Yet another hospital has lost patient information, violating HIPAA and HITECH regulations, and setting themselves up for a world of hurt.
This time, it's the Regional Medical Center in Memphis who somehow managed to send out unencrypted email messages containing names, phone numbers, social security numbers, dates of birth, and even outpatient status information for almost 1,200 patients. According to Government Health IT, the breaches occurred in late 2012, but "the incident wasn't discovered" until March.
The Department of Justice secretly obtained phone records for reporters and editors who work for the Associated Press news agency, including records for the home phones and cell phones of individual journalists, according to the AP, in what the agency characterized as “serious interference with AP’s constitutional rights to gather and report the news.”
Law enforcement agencies are using facial recognition software as a crime-fighting tool. Now businesses are looking to use the technology to reach customers. But a professor questions whether customers are ready for it.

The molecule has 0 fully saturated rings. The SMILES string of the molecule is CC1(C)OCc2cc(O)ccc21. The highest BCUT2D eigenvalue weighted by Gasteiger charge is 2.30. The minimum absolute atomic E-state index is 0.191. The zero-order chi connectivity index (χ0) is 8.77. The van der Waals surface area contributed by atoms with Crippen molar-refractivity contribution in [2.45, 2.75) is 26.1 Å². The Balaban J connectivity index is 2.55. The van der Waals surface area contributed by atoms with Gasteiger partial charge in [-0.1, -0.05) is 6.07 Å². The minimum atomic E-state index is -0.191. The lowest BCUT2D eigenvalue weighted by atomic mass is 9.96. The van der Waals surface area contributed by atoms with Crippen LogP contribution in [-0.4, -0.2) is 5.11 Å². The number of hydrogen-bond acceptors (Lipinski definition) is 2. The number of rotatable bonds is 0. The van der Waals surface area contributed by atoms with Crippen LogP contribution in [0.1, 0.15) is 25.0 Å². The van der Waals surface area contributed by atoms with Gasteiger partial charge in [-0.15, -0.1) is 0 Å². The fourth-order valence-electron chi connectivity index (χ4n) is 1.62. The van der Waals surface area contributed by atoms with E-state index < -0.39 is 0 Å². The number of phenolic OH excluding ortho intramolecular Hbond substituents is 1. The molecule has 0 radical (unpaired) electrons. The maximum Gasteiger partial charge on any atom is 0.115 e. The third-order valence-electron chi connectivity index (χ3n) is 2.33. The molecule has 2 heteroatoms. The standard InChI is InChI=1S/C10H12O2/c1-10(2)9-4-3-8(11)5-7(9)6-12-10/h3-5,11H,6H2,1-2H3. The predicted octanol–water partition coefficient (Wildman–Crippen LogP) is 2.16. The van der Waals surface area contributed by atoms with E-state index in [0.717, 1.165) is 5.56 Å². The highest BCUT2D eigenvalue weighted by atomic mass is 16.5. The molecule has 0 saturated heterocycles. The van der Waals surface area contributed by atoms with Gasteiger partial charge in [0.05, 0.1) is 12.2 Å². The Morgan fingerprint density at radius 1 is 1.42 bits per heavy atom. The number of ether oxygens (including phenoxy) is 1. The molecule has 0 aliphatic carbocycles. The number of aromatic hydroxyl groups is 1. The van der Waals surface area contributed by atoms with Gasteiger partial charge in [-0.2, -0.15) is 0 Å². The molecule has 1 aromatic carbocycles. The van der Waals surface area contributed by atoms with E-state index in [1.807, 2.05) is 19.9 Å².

Many states are using the technology to scan driver's licenses to prevent identity fraud. It led to the arrest of a suspected arsonist in New York. And while facial recognition technology could not identify the Boston Marathon bombing suspects, police used the software in their search.
Last week, the press focused on Katherine Russell, the widow of Boston bombing suspect Tamarlan Tsarnaev, as officials have been trying to determine what she knew about the bombing.
After investigators found "al-Qaeda's Inspire magazine and other radical Islamist material on her computer," they focused on phone calls between Russell and her husband to determine if she participated in the plot.
A survey of business and government agencies has found that many are largely unaware of upcoming changes to the Australian Privacy Act under which large fines may be imposed if consumer data is not adequately protected.
The April survey, commissioned by internet security company McAfee, found that 59 percent of employees responsible for managing the personal information of customers were unaware or unsure of the changes.